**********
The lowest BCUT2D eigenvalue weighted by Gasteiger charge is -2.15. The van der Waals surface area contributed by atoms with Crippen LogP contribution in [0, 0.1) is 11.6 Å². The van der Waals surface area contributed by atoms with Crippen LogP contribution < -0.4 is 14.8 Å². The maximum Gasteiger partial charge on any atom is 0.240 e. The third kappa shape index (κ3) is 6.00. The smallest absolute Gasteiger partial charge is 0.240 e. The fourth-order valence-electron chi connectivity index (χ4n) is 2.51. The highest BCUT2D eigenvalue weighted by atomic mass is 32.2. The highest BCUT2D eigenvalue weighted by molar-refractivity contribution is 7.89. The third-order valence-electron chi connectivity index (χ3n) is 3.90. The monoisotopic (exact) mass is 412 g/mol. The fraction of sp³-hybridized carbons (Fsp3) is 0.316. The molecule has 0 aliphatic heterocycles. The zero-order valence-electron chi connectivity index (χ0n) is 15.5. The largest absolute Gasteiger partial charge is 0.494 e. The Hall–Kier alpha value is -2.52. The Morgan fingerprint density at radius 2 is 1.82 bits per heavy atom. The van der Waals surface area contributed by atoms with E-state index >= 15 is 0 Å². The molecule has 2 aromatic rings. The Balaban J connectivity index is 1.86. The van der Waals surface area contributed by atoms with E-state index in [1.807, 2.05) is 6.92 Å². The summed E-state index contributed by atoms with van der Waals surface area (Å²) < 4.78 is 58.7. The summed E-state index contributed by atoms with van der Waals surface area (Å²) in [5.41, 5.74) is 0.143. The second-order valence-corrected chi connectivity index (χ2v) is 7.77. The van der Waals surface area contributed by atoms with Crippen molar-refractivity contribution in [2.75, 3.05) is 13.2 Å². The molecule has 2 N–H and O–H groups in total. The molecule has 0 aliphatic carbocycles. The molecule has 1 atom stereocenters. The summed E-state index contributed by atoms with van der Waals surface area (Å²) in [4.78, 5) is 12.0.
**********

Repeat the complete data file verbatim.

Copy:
The lowest BCUT2D eigenvalue weighted by Gasteiger charge is -2.15. The van der Waals surface area contributed by atoms with Crippen LogP contribution in [0, 0.1) is 11.6 Å². The van der Waals surface area contributed by atoms with Crippen LogP contribution < -0.4 is 14.8 Å². The maximum Gasteiger partial charge on any atom is 0.240 e. The third kappa shape index (κ3) is 6.00. The smallest absolute Gasteiger partial charge is 0.240 e. The fourth-order valence-electron chi connectivity index (χ4n) is 2.51. The highest BCUT2D eigenvalue weighted by atomic mass is 32.2. The highest BCUT2D eigenvalue weighted by molar-refractivity contribution is 7.89. The third-order valence-electron chi connectivity index (χ3n) is 3.90. The monoisotopic (exact) mass is 412 g/mol. The fraction of sp³-hybridized carbons (Fsp3) is 0.316. The molecule has 0 aliphatic heterocycles. The zero-order valence-electron chi connectivity index (χ0n) is 15.5. The largest absolute Gasteiger partial charge is 0.494 e. The Hall–Kier alpha value is -2.52. The Morgan fingerprint density at radius 2 is 1.82 bits per heavy atom. The van der Waals surface area contributed by atoms with E-state index >= 15 is 0 Å². The molecule has 2 aromatic rings. The Balaban J connectivity index is 1.86. The van der Waals surface area contributed by atoms with E-state index in [1.807, 2.05) is 6.92 Å². The summed E-state index contributed by atoms with van der Waals surface area (Å²) < 4.78 is 58.7. The summed E-state index contributed by atoms with van der Waals surface area (Å²) in [5.41, 5.74) is 0.143. The second-order valence-corrected chi connectivity index (χ2v) is 7.77. The van der Waals surface area contributed by atoms with Crippen molar-refractivity contribution in [2.75, 3.05) is 13.2 Å². The molecule has 2 N–H and O–H groups in total. The molecule has 0 aliphatic carbocycles. The molecule has 1 atom stereocenters. The summed E-state index contributed by atoms with van der Waals surface area (Å²) in [4.78, 5) is 12.0.